Rights over Viet tiny tot argued HOMES FOR AMERICANS FOREST CITY, Iowa (AP)There's a well-intentioned tug of war for the heart of Doan Van Binh - "Ben." Once he toddled through a real war of dying men and dying babies. Now, smiling, unknowing, he toddles through another war, a kind of holy war that will decide his custody and his destiny. The weapons are words and legal briefs, fired from the liny farming town of Forest City, Iowa, and Ihe frontier country of Greal Falls, Mont. They come from a young couple who say God sent Ben to them and a Vietnamese refugee who says she has the spirit of (he dragon to regain her little flower. The flower is 4-year-old Ben, one of more than 2,000 Viet- namese children evacuated last spring during Ihe confusion of "Operation BabylUt." On one side are Johnny and Bonnie Nelson of Forest City, Ben's adoptive parents. They received him last May and believed it was forever. On the other is Doan Thi Hoang Anh of Great Falls who placed eight children in a Saigon orphanage during Ihe fall of South Vietnam. She wants them back, including Ben. Both sides love Ben and want the best for him. But unlike the mother who came before King Solomon, they will not surrender the child. "If she truly loves Ben, she will leave him with us," says Bonnie Nelson as Ben nestles in her arms. "If they really love Ben, they -NOTICE- M SCISSOR MAN WILL BE BACK AT YOUR FERGUS FALLS GAMBLE STORE -ALSOKNIFESHARPEMNG- Friday, April 3t-10 a.m. to 5 p.m. il will be al (amble Store Ihelast Kridaj of Kvery Month I Scissors, pinking shears, knives, grass snears, bedge clippers sharpened while you wait. Factory method machine ground. Sharpened, adjusted, oiled all at one price. All work guaranteed. Pinking shears, $1.35 — Scissors, 7k 1 Install Spark Plugs...Points end Condenser. 1 Set factory specified engine dwell and iiming for your particular car. ' Aci,ust carburetor idle speed and fuel mixture. • Check (PCV) Positive Crcnkcase Ventilation Volve. 1 Insoect ail hoses for deterioration (crocks or oil damage) leaks—tighten as necessary. • Check Battery-clean and coot terminals. ' Check air cleaner eferr.ent and venti'ation filter. • Insoect all belts ior wear—lighten as necessary. will let him come to me," says Miss Anh as four of her children crowd around a picture of Ben. Adoption proceedings are al a standstill. Miss Anh, who prefers that title, never signed a release for adoption which is required by Iowa. She refuses to do so. A Winnebago County District Court judge in Iowa ruled that Miss Anh is Ben's natural mother and he must be returned to her. The Nelsons appealed. A two-judge Iowa Supreme Court panel ruled April 13 that Ben will remain with the Nelsons pending Ihe outcome of the appeal before the full court some time this summer. It is one of the few cases of actual litigation between parents and adoptive parents arising from the babylift. But it is one of many cases of confusion over parentage and orphan status. The Nelsons contend Miss Anh hasn't proved she Is Ben's natural mother and tnat Ben apparently did not recognize her in court Ben is happy and well adjusted. They point to the benefits of their home, the presence of a father and Nelson's job as public relations director of Waldorf College, a small Lutheran school. They also believe Miss Ann's children have different fathers — which she denies. In a tape- recorded conversation played in court, Miss Anh answers "yes" when asked by a social worker if her children have different fathers. Miss Anh explains she was joking and says, "All my children have the same father." She says she was the second, but not the legal wife of a French-Cambodian merchant who sent their children to a private French Catholic school. He was killed 14 months ago, she says. "We couldn't possibly give our child away to someone who says he's her baby but has no SPECIAL 31 65' * For most V-8 engines. No extra charge for air conditioned cars. Special price good through April 30. Spring Oi Change Spedol } 15* ! Discount thru May 14fh Oil Change, including Valvoline Oil (standard price SI.IS, our price 95c 01., less the above 15 percent). Oil Filter and Lubrication. Coll 739-3331 and we will be pleased to set a time for servicing your car. Make use of our Shuttle Bus—Free Pickup and Delivery anywhere in Fergus Falls. We're Pledged to Your Service Satisfaction MINNESOTA MOTOR CO. 1108 PEBBLE LAKE ROAD (HWT. 59 SO.) proof," says Nelson, 33, a former Marine in Vietnam. "For Ben to leave would be like a death," says Mrs. Nelson, 28, a licensed practical nurse, "for him and for us." The Nelsons have two other children, Bobby, 5, and Julie, 7. They paid $800 in adoption fees for Ben. Miss Anh, 34, says a child belongs with its natural mother and she wants to teach Ben his Oriental heritage. "I will remember rest of my life that they loved him and gave him a good home, but my boy should come back where he came from," says Miss Anh. Miss Anh and her children are sponsored by Methodist churches. They live on welfare and food stamps and pay $160 a month for rent. Miss Anh takes English language and American history classes every day. Often, when she cannot sleep, she studies at 5 a.m. or tends her plants. She babysits, does occasional housework and plans to enroll in a nurse's aide course in June. She is described by social workers as an excellent mother. Her children are doing very well in school. To the Nelsons' questions, she says her house arid her homeland were burning and there was no time for birth certificates. She has been recognized as the mother by a court, an adoption agency and the Nelsons, she says. And why, she asks, would she battle for a child who is not her own? As South Vietnam was falling, Miss Anh walked 260 miles to Saigon with her seven children, including an infant, and the child of a friend. Believing she would die or maybe never escape, she took the children to the Friends of Children of Vietnam orphanage in Saigon last April M. Miss Anh says she never intended that the children be adopted unless she could not escape in two years. She told her eldest daughter, Maggie, 10, to keep the family together. Otter Toil earning! up Otter Tail Power Co. said Monday that its first-quarter earnings were up Si percent from a year earlier. Earnings per share of 91 cents were up from 33 cents in 1WS. Operating revenues of $19.1 million for the quarter ending March 31 were up 35 percent from $14.2 million a year earlier. Ferfis Falls (Mr! Miriil Tues., April 27,1976 )2 Correction The Daily Journal incorrectly stated in an article Friday thai a school purchased by Mrs. Margaret Miller had teen turned into an upholstery shop. The school is privately owmd and the upholstery shop is located at the Friberg Town Hall, south of the schooUiouse. Nilson Funeral Home 1)9 N. UNION AVENUE, FEtO'JS fAUS, MlhNI&OTA PHONE 7367834 A DRAMATIC HOME FOR A VACATION AREA, this house features a large, half-timbered gable with eight windows and truncated overhang. Other exterior features include a long, stone wall, and a huge brick-turret. Inside, there is a large living area with a cathedral type ceiling. There are two first floor bedrooms, while the second floor has a master suite and a railed balcony room which could be used as a studio. Plan HA929M has 1,062 square feet on the first floor and 625 on the second. It was designed by Rudolph A. Ma tern, and those wishing more information may write to 89 E. Jericho Tpke., Mineola, N.Y., 11501, enclosing a stamped, self- addressed envelope. Top playwrights find new areas MINNEAPOLIS (AP) Playwrights Edward Albee, Archibald McLeish and Terence Rattigan are in Karl Schmidt's worldwide stable of writers. Schmidt also wants Arthur Miller and Tennessee Williams to sign up to write plays—{or the world's public • radio stations. Creative juices which have alternately flowed to the stage, radio, film and television in recent decades are returning to radio, says Schmidt, artistic di- Delegate totals WASHINGTON (AP) - Here are delegate votes by candidate based on binding reiniirements or stated preferences of delegates selected so far for the national party nominating conventions: Republican: Ford 2S8 137 221 626 1,130 Uncommitted Total chosen to date Needed to nominate: Democratic: Carter 267 Jackson 176 Udall 151 Wallace 105 Humphrey 34 Harris 16 Favorite Son 86 Other 9 Uncommitted 167 Total chosen to date 1,011 Needed to nominate: 1,505 Republican totals are based on completed delegate selection in Arizona, Florida, Massachusetts, Mississippi, Nevada, New Hampshire, New York, North Carolina, South Carolina, Wisconsin, District of Columbia and Piierto Rico, and partial delegate selection in Illinois and Minnesota. Democratic totals are based on completed delegate selection in Alaska, Arizona, Florida, Hawaii, Illinois, Massachusetts, Mississippi, New Hampshire, New York, North Carolina, Oklahoma, South Carolina, Wisconsin, Canal Zone and Virgin Islands, and partial delegate selection in Iowa, Minnesota and Puerto Rico. rector of the Earplay series of dramas for public radio. "In Europe, all the best writers work for radio," he says. But in U.S. commercial broadcasting "all of the creative energy goes into those imaginative 30 second garbage pit!," Schmidt declared, referring .to production of commercial!. The Earplay series is being produced primarily in Minneapolis, with occasional trips to other locations, using funds provided by the Corporation for Public Broadcasting. Widely known U.S. actors and actresses have been used for some new productions to be broadcast starting In October. Members of prestigious repertory casts are used for other works. A highlight of the 1975-76 series of Earplay programs has been MacLeish's new work "The Great American Fourth ot July Parade.'' It is a dialogue between Thomas Jefferson and John Adams, as they might comment on present day America. Schmidt, 53, is a University of Wisconsin professor and former manager of the public radio network in Wisconsin. He sees the plays commissioned by Earplay eventually reaching other media beyond the Uttata- lion National Public Radio network. Earplay was able to provide only (2,000 for Albee's new play "Listening," produced in New York and directed by the author. But the International Commissioning group that includes Earplay came up with a nine-nation guarantee of 113,000, enough to bring Albee into the fold. It is expected he will clear about $20,000 when other national public radio systems buy rights, while retaining rights for other media. "When you create that kind of market opportunity for a writer, you are producing a service beyond just noa-com- roerci&l r&dvo," sud ^"flH""^. who thinks Albee's play will be a stage production later. Although the Albee and MacLeish works are the attention-getters, Schmidt says the , overall aim of Earplay is to develop new writers, giving them. a chance to have their work displayed. "A writer learns more from having a play produced than from all other things combined," Schmidt said, "and the writer Is the most important animal in the whole business." Schmidt says there has bra "interest both ways" in an original radio play by Arthur Miller. Miller's "Death of a Salesman" also could be -an Earplay production shortly, sinre "George C. Scott said he'a '•« happy to have us along if he rt-Tounts another production," Scunktt said. The Guthrie Theater Company of Minneapolis has been used for several new productions, including original plays and classical stage works. Robert Lansing, a INO'i television star in "Twelve O'clock High," was cast in MacLeish's "J.B." recently along with Nancy Marchand of the 1975 TV series "Beacon Hill." The lead in Henrik Ibsen's "A Doll's House," was played by Broadway arid Guthrie actress Cara Dufl-MacCormick, who also has a role in the new movie "All the President's Men." Ai4ng Schmidt in stereo pro- duction techniques on several of the dramas was John Tydeman, a director on loan from the British Broadcasting Co. He has IS years experience in such drama work, mostly for radio. "The top playwrights in England and Europe do most of their work for noncommercial product**]," said TydemarL "If you are going to have excellence in the arts, it has to be subsidized. The BBC provides an outlet for 70 new writers a ' year and produces about TOO new play?, he said. Earplay has readied the point where it goes over about 20 new scripts each month. Schmidt feels "we may be seeing a reversal of what many people feel is an unfortunate one-way street of creativity from the BBC to U.S. non-commercial broadcasting." One of the new writers, Anne Leaton, Fort Worth, Tex., got the basic 11,000 fee for a half hour play "The Sound of the Planet Dissolving." Subsequent sale of her work to Canada, England, Sweden, West Germany, South Africa, New Zealand and Australia has earned another 18,000, and her, play is being considered by .several other national radio organizations. It's easier than ever to save money here, ... with all of these customer conveniences! • CONVENIENT LOCATION • DRIVE-UP WINDOW • NIGHT DEPOSITORY • FREE CUSTOMER PARKING • TRAVELERS CHECKS •POSTAGE-PAID DEPOSITS OR - WITHDRAWALS BY MAIL • NEW, ENLARGED QUARTERS • CONVENIENT OFFICE HOURS • INDIVIDUAL RETIREMENT PLANS •SELF-EMPLOYED RETIREMENT PLANS START YOUR ACCOUNT NOW! i MJC WESTERN MINNESOTA SAVINGS AKOIOAN ASSOCIATION FEKGUS FALLS- PERHAM- PELICAN RAPIDS From a Household Spot to a Spotless House Your CARPETS cleaned and maintained by the world's leading professional cleaning systems—carpets, furniture, floors, walls and complete House- Wide Cleaning. fOt SERVICE CALL Servicemsnx JIMMOLINE DltL 739-2127 GARBAGE CAN HOLDERS Available in 2- or 3-Can Sites 2-CAN HOLDERS Unpainted...tw.M Painted... $17.50 3-CAN HOLDERS Unpainted...H7.M Painted... tlf.» FREE CITY DELIVERY We also feature Smill Wood Frame Stortge Buildings DIAL 736-2314 AFTER 6P.M. IHE FINEST MOTHERS LW CARDS WHITE DRUG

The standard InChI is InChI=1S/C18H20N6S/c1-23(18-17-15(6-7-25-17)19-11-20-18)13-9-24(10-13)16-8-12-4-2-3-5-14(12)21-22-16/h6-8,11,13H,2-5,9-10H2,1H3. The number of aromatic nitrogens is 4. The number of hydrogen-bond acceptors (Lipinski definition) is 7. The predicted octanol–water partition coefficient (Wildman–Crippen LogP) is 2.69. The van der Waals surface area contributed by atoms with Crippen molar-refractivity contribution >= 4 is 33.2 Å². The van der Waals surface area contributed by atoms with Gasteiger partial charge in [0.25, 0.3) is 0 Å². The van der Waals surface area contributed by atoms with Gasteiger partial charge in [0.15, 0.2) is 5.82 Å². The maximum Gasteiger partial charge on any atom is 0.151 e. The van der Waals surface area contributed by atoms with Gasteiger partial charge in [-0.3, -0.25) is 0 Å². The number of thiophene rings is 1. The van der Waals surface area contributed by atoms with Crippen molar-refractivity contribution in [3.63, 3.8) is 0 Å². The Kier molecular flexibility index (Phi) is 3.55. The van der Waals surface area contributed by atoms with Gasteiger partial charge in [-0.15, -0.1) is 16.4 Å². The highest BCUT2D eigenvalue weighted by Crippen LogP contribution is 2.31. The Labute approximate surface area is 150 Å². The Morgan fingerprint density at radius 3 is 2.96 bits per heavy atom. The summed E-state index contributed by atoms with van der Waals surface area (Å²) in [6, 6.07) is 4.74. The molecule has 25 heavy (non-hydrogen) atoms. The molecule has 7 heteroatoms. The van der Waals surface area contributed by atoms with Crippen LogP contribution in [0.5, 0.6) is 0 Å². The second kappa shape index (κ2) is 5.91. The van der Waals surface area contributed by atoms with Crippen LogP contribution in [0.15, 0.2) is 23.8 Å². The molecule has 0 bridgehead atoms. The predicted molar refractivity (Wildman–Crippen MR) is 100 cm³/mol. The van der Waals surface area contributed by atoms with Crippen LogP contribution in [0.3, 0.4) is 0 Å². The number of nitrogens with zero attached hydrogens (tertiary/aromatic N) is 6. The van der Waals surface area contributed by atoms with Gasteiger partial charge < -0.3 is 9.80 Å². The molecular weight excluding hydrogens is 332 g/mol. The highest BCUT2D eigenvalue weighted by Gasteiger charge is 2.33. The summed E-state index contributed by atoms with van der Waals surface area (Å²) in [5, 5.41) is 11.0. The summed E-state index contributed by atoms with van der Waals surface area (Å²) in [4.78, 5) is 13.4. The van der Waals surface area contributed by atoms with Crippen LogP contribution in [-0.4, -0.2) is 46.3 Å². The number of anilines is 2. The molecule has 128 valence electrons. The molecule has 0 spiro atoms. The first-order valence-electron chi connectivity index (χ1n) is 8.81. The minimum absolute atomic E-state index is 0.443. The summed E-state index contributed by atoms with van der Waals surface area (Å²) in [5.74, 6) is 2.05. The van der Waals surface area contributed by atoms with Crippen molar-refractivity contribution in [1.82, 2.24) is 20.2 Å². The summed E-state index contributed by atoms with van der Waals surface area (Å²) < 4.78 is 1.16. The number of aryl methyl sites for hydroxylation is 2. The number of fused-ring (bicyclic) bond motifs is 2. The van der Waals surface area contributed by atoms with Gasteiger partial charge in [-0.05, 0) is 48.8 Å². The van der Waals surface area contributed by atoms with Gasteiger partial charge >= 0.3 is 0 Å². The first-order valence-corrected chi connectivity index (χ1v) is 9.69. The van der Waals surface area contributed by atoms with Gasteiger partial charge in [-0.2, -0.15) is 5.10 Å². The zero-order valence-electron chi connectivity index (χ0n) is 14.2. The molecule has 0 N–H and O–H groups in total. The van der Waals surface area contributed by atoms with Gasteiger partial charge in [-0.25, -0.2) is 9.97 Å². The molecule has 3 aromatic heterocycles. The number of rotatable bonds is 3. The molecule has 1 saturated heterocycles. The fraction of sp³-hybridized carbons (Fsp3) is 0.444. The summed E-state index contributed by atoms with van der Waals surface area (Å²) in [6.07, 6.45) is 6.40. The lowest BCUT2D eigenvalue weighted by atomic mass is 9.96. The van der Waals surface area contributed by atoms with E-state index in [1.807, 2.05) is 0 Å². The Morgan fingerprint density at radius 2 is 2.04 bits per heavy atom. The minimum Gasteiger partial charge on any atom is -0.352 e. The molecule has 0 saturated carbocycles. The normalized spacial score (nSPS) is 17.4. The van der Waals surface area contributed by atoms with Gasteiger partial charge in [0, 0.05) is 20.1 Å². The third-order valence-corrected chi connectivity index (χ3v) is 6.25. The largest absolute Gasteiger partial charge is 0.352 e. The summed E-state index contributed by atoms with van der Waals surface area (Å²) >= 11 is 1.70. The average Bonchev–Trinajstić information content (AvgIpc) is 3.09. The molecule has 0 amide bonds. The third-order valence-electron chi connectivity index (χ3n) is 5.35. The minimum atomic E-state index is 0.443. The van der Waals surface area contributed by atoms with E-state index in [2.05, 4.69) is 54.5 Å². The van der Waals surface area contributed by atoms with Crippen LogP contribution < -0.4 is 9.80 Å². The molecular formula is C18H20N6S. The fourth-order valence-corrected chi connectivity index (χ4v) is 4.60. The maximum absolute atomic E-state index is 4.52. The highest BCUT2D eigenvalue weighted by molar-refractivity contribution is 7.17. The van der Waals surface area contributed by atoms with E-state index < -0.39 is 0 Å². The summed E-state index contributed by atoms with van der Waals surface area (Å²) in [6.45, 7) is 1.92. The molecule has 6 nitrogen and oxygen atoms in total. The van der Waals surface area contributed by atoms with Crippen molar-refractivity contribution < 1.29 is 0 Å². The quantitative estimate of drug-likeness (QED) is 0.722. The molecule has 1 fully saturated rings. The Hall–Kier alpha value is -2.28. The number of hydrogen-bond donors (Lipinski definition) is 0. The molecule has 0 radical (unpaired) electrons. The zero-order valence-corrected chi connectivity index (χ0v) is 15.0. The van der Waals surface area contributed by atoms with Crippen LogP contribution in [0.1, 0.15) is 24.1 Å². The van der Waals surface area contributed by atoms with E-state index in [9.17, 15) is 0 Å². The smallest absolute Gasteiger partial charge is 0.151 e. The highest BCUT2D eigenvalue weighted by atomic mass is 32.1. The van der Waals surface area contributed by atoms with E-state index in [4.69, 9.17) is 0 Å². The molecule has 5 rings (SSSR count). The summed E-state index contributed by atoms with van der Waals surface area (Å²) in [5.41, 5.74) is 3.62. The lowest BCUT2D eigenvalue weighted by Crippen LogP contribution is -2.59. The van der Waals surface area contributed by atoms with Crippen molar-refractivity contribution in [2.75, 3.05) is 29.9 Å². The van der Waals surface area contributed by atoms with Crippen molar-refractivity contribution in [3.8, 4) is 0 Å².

What members have found on this page

Get access to Newspapers.com

  • The largest online newspaper archive
  • 11,100+ newspapers from the 1700s–2000s
  • Millions of additional pages added every month

Try it free